Interesting but, although this is the first documented occurrence in a round stingray (Urobatis halleri), parthenogenesis has been reported with remarkable frequency across many other species of rays and sharks.
From the Forbes website:
Though the aquarium called the pregnancy a “once in a lifetime science mystery,” other experts say it’s impossible for a stingray and shark to reproduce and are pointing to parthenogenesis, a form of asexual reproduction, as the reason.
“I give the shark the same odds of being the father that I would give Elvis or Bigfoot of being the father—zero,” Demian Chapman, senior scientist and director of the Mote Marine Laboratory and Aquarium’s center for shark research said.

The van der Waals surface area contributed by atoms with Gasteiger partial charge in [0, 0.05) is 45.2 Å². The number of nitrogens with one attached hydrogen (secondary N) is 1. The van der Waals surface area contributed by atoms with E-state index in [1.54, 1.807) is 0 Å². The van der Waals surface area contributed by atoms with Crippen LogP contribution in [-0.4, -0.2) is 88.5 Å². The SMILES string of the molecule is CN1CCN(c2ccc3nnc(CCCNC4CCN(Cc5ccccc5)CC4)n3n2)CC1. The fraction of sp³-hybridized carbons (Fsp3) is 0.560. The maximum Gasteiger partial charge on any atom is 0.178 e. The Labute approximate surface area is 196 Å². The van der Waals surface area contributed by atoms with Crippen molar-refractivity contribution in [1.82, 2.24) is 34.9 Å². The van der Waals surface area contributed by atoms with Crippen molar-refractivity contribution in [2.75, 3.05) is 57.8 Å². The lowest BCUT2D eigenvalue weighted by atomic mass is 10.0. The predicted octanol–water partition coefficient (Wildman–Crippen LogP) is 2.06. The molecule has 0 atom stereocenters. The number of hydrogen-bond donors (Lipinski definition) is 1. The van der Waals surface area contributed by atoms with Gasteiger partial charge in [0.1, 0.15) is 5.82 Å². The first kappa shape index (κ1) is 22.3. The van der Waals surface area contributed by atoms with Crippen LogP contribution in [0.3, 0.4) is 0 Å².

Chris Lowe, director of the shark lab at California State University, Long Beach, said Charlotte’s pregnancy was likely caused by parthenogenesis, adding: “One thing we do know is that it is not possible for a shark to mate with a ray and produce an offspring.”
Sharks and stingrays would not match up anatomically and their DNA would be incompatible to produce offspring, Georgia Aquarium research scientist Kady Lyons told the Associated Press.
“We know that many species of sharks and rays are capable of parthenogenesis (where a female [can] produce an offspring clone without mating with a male). This is a very interesting phenomenon and quite cool considering it occurs across so many species of sharks and rays, but we don’t really know why this is so common across this group of animals and not others,” Lowe says.